John’s comment on Jesus’ love for this family in 9:5 seems to be at odds with His decision to stay two days longer in the place where he was. A pastor would be in great trouble if upon hearing of his parishioner’s illness, waited for two days before going to see him. However, it is only with eyes of faith, trusting in the goodness of God, that we can wait patiently and see the will of God.

Then after this he said to the disciples, “Let us go to Judea again.”

After delaying two days, Jesus shepherds his disciples to head back into Judea and toward Bethany.

The disciples said to him, “Rabbi, the Jews were just now seeking to stone you, and are you going there again?”

The disciples express concern about this decision since the Jewish leadership had wanted to just recently arrest and stone him (10:31,39).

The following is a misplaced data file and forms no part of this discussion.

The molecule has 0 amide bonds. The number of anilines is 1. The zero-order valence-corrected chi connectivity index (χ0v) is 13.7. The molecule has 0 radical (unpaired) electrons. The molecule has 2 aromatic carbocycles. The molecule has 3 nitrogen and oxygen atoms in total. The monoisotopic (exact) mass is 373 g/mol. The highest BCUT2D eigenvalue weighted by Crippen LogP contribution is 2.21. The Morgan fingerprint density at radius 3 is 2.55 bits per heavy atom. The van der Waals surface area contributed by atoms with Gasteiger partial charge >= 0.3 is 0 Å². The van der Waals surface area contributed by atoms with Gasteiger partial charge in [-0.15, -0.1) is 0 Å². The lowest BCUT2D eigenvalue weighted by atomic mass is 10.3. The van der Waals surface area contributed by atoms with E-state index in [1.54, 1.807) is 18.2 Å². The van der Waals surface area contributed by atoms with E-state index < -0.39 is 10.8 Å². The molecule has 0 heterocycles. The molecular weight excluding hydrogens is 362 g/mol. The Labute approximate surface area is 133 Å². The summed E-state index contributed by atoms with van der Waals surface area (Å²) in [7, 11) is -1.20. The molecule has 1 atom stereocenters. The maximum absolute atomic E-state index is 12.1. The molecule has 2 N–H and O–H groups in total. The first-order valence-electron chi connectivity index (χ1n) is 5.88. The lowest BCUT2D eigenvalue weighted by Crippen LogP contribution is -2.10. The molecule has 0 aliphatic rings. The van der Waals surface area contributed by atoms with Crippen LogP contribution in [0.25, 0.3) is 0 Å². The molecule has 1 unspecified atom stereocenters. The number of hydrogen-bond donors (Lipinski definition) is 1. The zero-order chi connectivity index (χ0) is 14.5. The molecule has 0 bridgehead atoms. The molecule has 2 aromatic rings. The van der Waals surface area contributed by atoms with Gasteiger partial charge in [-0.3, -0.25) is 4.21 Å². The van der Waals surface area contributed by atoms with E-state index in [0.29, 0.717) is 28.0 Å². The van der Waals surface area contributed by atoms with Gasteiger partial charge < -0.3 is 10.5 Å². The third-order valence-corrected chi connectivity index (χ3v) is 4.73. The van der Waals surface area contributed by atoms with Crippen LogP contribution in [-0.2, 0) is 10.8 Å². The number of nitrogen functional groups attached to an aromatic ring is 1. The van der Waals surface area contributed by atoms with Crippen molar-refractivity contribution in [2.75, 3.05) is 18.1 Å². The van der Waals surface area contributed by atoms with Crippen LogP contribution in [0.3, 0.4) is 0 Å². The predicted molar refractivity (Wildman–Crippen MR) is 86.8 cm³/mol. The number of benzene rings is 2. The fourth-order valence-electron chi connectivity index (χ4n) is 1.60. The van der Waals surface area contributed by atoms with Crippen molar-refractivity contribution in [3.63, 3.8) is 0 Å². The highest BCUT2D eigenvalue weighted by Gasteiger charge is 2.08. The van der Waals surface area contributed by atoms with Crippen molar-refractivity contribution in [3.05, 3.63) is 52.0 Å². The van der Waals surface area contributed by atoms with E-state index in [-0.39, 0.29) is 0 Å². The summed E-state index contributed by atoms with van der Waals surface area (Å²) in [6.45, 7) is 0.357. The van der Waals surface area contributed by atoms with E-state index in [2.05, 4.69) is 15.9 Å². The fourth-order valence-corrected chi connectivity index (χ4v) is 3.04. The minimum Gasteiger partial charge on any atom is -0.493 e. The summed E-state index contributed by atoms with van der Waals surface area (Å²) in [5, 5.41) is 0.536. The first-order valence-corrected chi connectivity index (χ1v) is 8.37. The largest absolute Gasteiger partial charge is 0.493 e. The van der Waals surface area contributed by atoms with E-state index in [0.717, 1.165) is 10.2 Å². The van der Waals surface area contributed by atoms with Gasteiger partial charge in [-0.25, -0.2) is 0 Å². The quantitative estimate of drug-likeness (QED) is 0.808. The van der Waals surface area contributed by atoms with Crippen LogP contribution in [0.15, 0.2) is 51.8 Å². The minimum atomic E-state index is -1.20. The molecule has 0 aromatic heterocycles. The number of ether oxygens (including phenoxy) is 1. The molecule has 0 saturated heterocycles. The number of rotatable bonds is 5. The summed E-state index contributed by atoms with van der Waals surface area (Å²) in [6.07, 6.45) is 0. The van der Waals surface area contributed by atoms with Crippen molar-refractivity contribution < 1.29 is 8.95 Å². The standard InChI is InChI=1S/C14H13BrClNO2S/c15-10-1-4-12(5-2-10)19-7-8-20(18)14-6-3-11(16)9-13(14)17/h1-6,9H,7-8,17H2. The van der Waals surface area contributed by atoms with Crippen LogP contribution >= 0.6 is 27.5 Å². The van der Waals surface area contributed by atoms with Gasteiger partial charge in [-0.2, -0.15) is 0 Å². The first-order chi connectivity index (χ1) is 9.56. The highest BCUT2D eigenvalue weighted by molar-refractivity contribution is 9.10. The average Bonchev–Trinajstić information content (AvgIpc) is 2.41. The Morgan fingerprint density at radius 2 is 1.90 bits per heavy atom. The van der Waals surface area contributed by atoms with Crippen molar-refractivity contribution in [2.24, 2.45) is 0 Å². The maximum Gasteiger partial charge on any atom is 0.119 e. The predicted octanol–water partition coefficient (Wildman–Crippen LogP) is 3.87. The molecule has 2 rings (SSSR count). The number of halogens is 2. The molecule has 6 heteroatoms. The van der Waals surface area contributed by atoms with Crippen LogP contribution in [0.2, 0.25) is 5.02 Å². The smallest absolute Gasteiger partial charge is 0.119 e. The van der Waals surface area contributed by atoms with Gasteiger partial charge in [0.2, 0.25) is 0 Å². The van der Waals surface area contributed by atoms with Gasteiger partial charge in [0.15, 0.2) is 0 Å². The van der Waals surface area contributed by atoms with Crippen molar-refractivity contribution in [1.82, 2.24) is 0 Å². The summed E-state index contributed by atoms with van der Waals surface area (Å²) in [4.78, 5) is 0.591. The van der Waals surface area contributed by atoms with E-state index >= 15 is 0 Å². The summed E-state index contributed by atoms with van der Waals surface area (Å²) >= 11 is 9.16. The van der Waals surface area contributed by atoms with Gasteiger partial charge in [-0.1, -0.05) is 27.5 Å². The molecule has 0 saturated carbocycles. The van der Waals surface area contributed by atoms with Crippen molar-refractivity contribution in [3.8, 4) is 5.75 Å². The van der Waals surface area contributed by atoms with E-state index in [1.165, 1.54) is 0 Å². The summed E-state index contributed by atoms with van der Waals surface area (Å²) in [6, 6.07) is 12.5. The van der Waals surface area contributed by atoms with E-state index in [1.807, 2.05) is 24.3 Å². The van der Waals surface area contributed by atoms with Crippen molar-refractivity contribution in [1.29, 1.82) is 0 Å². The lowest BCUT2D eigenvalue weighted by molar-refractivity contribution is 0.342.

Jesus answered, “Are there not twelve hours in the day? If anyone walks in the day, he does not stumble, because he sees the light of this world.

Jesus’ rhetorical reference to twelve hours of daylight is His way of indicating that His passion is not yet. Using also the image of light to refer to Himself, Jesus assures His disciples that they will be safe. God is in control, not those who appear to threaten His life.

10 But if anyone walks in the night, he stumbles, because the light is not in him.”

In contrast to the previous verse highlighting the “light,” Jesus notes that those who walk in the night will stumble because the light is not in them. Walking in the light of Christ and with that Light shining from within will make walking on the darkness of this world eternally safe.